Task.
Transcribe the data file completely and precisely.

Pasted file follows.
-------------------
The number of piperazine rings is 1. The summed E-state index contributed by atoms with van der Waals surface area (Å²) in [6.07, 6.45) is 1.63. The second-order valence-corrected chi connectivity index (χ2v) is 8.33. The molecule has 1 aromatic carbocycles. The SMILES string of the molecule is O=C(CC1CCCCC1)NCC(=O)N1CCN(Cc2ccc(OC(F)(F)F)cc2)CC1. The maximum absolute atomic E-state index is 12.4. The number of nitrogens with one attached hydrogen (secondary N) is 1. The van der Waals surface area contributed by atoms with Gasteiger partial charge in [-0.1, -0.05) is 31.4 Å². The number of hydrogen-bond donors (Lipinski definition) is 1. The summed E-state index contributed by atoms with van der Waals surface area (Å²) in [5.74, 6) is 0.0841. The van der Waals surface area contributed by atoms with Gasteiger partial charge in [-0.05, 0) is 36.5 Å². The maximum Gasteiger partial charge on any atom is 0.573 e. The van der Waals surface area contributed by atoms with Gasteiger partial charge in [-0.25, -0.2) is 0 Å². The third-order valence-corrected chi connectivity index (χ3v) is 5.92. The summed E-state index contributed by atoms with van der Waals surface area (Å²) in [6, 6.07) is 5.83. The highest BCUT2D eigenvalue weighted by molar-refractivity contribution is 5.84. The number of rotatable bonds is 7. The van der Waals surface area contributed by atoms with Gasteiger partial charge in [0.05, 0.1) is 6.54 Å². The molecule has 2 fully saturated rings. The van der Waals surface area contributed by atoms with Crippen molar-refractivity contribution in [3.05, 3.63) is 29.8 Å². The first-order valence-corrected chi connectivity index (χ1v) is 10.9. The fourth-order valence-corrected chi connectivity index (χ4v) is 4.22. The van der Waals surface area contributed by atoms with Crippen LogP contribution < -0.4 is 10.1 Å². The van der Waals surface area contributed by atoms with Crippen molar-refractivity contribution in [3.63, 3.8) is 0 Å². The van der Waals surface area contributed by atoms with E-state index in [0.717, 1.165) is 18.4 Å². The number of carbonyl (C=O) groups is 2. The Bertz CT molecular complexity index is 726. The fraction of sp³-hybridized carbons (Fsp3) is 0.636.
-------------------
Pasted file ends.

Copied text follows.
The number of piperazine rings is 1. The summed E-state index contributed by atoms with van der Waals surface area (Å²) in [6.07, 6.45) is 1.63. The second-order valence-corrected chi connectivity index (χ2v) is 8.33. The molecule has 1 aromatic carbocycles. The SMILES string of the molecule is O=C(CC1CCCCC1)NCC(=O)N1CCN(Cc2ccc(OC(F)(F)F)cc2)CC1. The maximum absolute atomic E-state index is 12.4. The number of nitrogens with one attached hydrogen (secondary N) is 1. The van der Waals surface area contributed by atoms with Gasteiger partial charge in [-0.1, -0.05) is 31.4 Å². The number of hydrogen-bond donors (Lipinski definition) is 1. The summed E-state index contributed by atoms with van der Waals surface area (Å²) in [5.74, 6) is 0.0841. The van der Waals surface area contributed by atoms with Gasteiger partial charge in [-0.05, 0) is 36.5 Å². The maximum Gasteiger partial charge on any atom is 0.573 e. The van der Waals surface area contributed by atoms with Gasteiger partial charge in [-0.25, -0.2) is 0 Å². The third-order valence-corrected chi connectivity index (χ3v) is 5.92. The summed E-state index contributed by atoms with van der Waals surface area (Å²) in [6, 6.07) is 5.83. The highest BCUT2D eigenvalue weighted by molar-refractivity contribution is 5.84. The number of rotatable bonds is 7. The van der Waals surface area contributed by atoms with Gasteiger partial charge in [0.05, 0.1) is 6.54 Å². The molecule has 2 fully saturated rings. The van der Waals surface area contributed by atoms with Crippen molar-refractivity contribution in [3.05, 3.63) is 29.8 Å². The first-order valence-corrected chi connectivity index (χ1v) is 10.9. The fourth-order valence-corrected chi connectivity index (χ4v) is 4.22. The van der Waals surface area contributed by atoms with Crippen LogP contribution < -0.4 is 10.1 Å². The van der Waals surface area contributed by atoms with Crippen molar-refractivity contribution in [3.63, 3.8) is 0 Å². The van der Waals surface area contributed by atoms with E-state index in [0.717, 1.165) is 18.4 Å². The number of carbonyl (C=O) groups is 2. The Bertz CT molecular complexity index is 726. The fraction of sp³-hybridized carbons (Fsp3) is 0.636.